Perhaps the clubhouse issues surrounding B.J. Upton are perceived to be more problematic by front offices than fans and analysts. Or maybe the Rays requests were too rich for the liking of potential trade partners. Either way, it is puzzling that Upton wasn’t moved this weekend. The Braves and Nationals were clearly searching specifically for a center fielder, and others were obviously looking at outfielders in general, yet the rumors about Upton’s departure almost vanished after Thursday.

Under control until 2013, and expendable to the Rays given the promotion of Desmond Jennings, Upton will be dealt. It’s just a matter of when. Perhaps the Nationals’ struggles to acquire Denard Span and the extremely thin free agent crop of outfielders will expedite a deal this offseason, but it sure seemed for a while that his departure from Tampa Bay this week was inevitable.

#8 – Los Angeles Angels
The Angels are a mere three games behind the Rangers in the AL West, and have issues on offense at easy-to-fix positions like first base or the corner outfield, and they did nothing. It would have taken an awful lot of improvement to give the Rangers a run for their money, and with the division leaders fixing their one glaring weakness by bringing in Mike Adams and Koji Uehara, it will be even tougher for the Angels to contend.

If the front office felt similarly and decided against dealing prospects when they are nothing more than a quasi-contender, fine, but acquiring Carlos Pena really wouldn’t have cost much. Nor would trading for Casey Kotchman. Mark Trumbo has power, sure, but his on base percentage leaves much to be desired, and the difference between he and an acquisition might not have put the team over the top, but it would have helped more than it hurt the farm system.

#2 – Arizona Diamondbacks
The Diamondbacks biggest issues were finding a shortstop to fill in for Stephen Drew so that Cody Random and Willie Bloomquist weren’t pressed into regular duty, and improving first base beyond Juan Miranda and Brandon Allen. Instead, they traded Allen for a middle reliever in Brad Ziegler, and dealt shortstop prospect Zach Walters for Jason Marquis, a starter that will help them, but one that wasn’t needed. I’ll put it this way: not bringing in a shortstop capable of coming close to replacing Drew hurts much more than Marquis and Ziegler will help.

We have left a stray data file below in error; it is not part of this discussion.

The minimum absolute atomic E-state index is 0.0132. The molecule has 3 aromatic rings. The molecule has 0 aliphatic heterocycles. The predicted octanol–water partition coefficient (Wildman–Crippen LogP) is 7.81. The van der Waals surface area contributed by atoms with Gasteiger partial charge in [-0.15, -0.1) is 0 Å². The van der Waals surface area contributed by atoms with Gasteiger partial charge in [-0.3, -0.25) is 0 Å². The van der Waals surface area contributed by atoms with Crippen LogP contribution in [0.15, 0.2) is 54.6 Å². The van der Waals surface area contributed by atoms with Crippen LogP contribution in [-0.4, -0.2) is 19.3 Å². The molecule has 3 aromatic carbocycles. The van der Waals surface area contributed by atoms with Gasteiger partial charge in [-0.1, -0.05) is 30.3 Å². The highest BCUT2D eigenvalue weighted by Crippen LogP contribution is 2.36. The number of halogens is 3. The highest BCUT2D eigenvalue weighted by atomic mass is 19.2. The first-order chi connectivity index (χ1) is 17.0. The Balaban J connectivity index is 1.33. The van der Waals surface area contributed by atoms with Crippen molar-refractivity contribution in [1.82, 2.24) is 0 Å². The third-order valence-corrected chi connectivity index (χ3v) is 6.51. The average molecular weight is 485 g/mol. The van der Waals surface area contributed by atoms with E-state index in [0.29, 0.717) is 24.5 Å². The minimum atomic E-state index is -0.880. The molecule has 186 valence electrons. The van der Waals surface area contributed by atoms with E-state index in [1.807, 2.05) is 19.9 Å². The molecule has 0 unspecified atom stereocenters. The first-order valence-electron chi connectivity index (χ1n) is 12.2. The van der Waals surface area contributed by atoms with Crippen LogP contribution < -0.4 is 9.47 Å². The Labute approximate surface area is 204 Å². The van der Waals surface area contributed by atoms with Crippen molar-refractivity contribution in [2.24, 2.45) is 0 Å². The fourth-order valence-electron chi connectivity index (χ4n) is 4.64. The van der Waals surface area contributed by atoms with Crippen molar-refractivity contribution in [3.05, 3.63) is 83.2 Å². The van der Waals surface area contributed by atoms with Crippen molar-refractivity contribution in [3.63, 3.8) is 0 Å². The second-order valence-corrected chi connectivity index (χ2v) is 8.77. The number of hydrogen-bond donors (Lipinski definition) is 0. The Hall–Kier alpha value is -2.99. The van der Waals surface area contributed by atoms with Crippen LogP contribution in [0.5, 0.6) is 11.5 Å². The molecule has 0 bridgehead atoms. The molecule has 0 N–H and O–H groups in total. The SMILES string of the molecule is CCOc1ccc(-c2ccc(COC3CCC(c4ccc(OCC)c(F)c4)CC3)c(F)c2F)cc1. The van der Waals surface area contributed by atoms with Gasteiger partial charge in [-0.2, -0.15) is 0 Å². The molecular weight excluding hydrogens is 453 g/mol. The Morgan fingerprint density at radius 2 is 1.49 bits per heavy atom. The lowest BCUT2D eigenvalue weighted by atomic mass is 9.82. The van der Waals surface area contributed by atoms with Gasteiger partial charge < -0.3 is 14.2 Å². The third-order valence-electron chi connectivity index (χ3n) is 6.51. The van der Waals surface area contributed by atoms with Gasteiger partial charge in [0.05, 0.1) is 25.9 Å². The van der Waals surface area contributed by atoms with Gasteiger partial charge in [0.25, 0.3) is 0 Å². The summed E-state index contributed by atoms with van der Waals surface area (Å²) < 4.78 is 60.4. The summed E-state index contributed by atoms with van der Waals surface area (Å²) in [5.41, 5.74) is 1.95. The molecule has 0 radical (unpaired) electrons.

#1 – Pittsburgh Pirates
Sigh. While getting swept by the Phillies really hurt their playoff odds, the Pirates had a chance to make a real impact move or two to capitalize on their success. Instead, the deadline passed with the Buccos making two lateral moves: trading for Derrek Lee and Ryan Ludwick, neither of whom can do much of anything anymore. Lee is an upgrade over Lyle Overbay, but so is basically anyone else already on the roster.

As far as Ludwick goes, the 2008-09 version would really help the Pirates. The 2011 Ludwick is no better than Matt Diaz. The Pirates probably weren’t going to make the playoffs even if they made an impact move, but trading for Lee and Ludwick seems more like trying to create the perception of effort than actually trying to improve the team.

Eric is an accountant and statistical analyst from Philadelphia. He also covers the Phillies at Phillies Nation and can be found here on Twitter.

newest oldest most voted

As for the Pirates, I think you’re right….and I think the Bucs were right. The deals satiated the fanbase a bit. They are slight upgrades, and they didn’t have to sell the farm. They tried to get Kubel and Pena but they were taken off the block. They went hard after Beltran but he refused to come.

The Pirates got little, but they gave little, and for a team that’s much stronger in the minors (but still thin), that’s good. Considering the insane prices going for guys this summer (Pence, Mike Adams, even Ubaldo), the Bucs simply couldn’t afford to part with their top prospects.

If they could be faulted for anything, it was not turning into sellers after seeing what a ridiculous seller’s market it was….of course then, much of the fan base would have crucified Neal Huntington.


Could not agree more and couldn’t have said it better myself. The moves were made primarily for PR – the majority of the Pirate fans see the name Derek Lee and wrongfully believe the Bucs just received the same guy that terrorized them in the mid and late 90’s when in reality he’s a slight upgrade over Overbay. Ludwick is even less of an improvement but, like Lee, was a very low-cost move (even though it’s not known who is going to the Friars, it’s my understanding that the Padres can choose from a list of players given to them OR cash, which leads me to believe they player won’t be substantial). Two very low cost moves that result in higher fan confidence and a slightly better chance of competing against the Cards and BrewCrew for a division (that probably isn’t in reach anyway) equals a win in my eyes.


The fans have crucified the Pirates ownership and front office for about a decade now, reflecting in poor attendance due to a substandard product on the field despite arguably baseball’s most beautiful stadium.

Turning into sellers was not an option as you mention. A few lateral moves keeps the fans interested and coming to the stadium so that the owner can continue to pocket the revenue sharing $$.


“A few lateral moves keeps the fans interested and coming to the stadium so that the owner can continue to pocket the revenue sharing $$.”

Your wealth of ignorance is astounding. Why would Nutting have *added* payroll if all he was interested in doing was pocketing revenue sharing $?